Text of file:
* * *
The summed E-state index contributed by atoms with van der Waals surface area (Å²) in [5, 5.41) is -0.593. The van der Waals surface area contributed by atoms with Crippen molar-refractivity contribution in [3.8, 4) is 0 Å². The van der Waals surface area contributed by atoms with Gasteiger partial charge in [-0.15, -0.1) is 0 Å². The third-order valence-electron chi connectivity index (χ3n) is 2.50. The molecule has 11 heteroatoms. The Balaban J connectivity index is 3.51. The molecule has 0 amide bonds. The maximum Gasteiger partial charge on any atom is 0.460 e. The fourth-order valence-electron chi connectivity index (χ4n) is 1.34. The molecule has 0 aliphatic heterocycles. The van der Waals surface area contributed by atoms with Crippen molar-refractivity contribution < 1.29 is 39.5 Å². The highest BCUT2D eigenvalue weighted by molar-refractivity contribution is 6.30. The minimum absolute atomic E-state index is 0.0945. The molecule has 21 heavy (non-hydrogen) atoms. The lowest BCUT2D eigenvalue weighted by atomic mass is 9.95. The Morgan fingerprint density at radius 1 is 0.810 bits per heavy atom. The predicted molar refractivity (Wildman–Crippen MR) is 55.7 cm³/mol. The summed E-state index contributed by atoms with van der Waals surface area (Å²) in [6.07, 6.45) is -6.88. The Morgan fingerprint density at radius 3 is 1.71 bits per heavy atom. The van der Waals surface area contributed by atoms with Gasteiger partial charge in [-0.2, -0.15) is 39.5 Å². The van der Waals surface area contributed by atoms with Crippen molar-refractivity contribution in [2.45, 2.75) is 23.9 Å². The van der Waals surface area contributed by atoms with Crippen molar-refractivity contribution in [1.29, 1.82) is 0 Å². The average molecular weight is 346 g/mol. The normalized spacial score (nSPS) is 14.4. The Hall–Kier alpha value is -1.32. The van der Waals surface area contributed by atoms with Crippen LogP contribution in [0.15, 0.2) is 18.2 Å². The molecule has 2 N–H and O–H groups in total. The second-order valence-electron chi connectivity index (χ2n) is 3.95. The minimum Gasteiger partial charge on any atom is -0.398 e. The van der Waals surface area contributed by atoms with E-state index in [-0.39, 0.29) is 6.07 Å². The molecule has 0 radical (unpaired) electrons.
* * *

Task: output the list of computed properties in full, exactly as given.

The summed E-state index contributed by atoms with van der Waals surface area (Å²) in [5, 5.41) is -0.593. The van der Waals surface area contributed by atoms with Crippen molar-refractivity contribution in [3.8, 4) is 0 Å². The van der Waals surface area contributed by atoms with Gasteiger partial charge in [-0.15, -0.1) is 0 Å². The third-order valence-electron chi connectivity index (χ3n) is 2.50. The molecule has 11 heteroatoms. The Balaban J connectivity index is 3.51. The molecule has 0 amide bonds. The maximum Gasteiger partial charge on any atom is 0.460 e. The fourth-order valence-electron chi connectivity index (χ4n) is 1.34. The molecule has 0 aliphatic heterocycles. The van der Waals surface area contributed by atoms with Crippen molar-refractivity contribution < 1.29 is 39.5 Å². The highest BCUT2D eigenvalue weighted by molar-refractivity contribution is 6.30. The minimum absolute atomic E-state index is 0.0945. The molecule has 21 heavy (non-hydrogen) atoms. The lowest BCUT2D eigenvalue weighted by atomic mass is 9.95. The Morgan fingerprint density at radius 1 is 0.810 bits per heavy atom. The predicted molar refractivity (Wildman–Crippen MR) is 55.7 cm³/mol. The summed E-state index contributed by atoms with van der Waals surface area (Å²) in [6.07, 6.45) is -6.88. The Morgan fingerprint density at radius 3 is 1.71 bits per heavy atom. The van der Waals surface area contributed by atoms with Gasteiger partial charge in [-0.2, -0.15) is 39.5 Å². The van der Waals surface area contributed by atoms with Crippen molar-refractivity contribution in [2.45, 2.75) is 23.9 Å². The van der Waals surface area contributed by atoms with Crippen molar-refractivity contribution in [1.29, 1.82) is 0 Å². The average molecular weight is 346 g/mol. The normalized spacial score (nSPS) is 14.4. The Hall–Kier alpha value is -1.32. The van der Waals surface area contributed by atoms with Crippen LogP contribution in [0.15, 0.2) is 18.2 Å². The molecule has 2 N–H and O–H groups in total. The second-order valence-electron chi connectivity index (χ2n) is 3.95. The minimum Gasteiger partial charge on any atom is -0.398 e. The van der Waals surface area contributed by atoms with E-state index in [-0.39, 0.29) is 6.07 Å². The molecule has 0 radical (unpaired) electrons.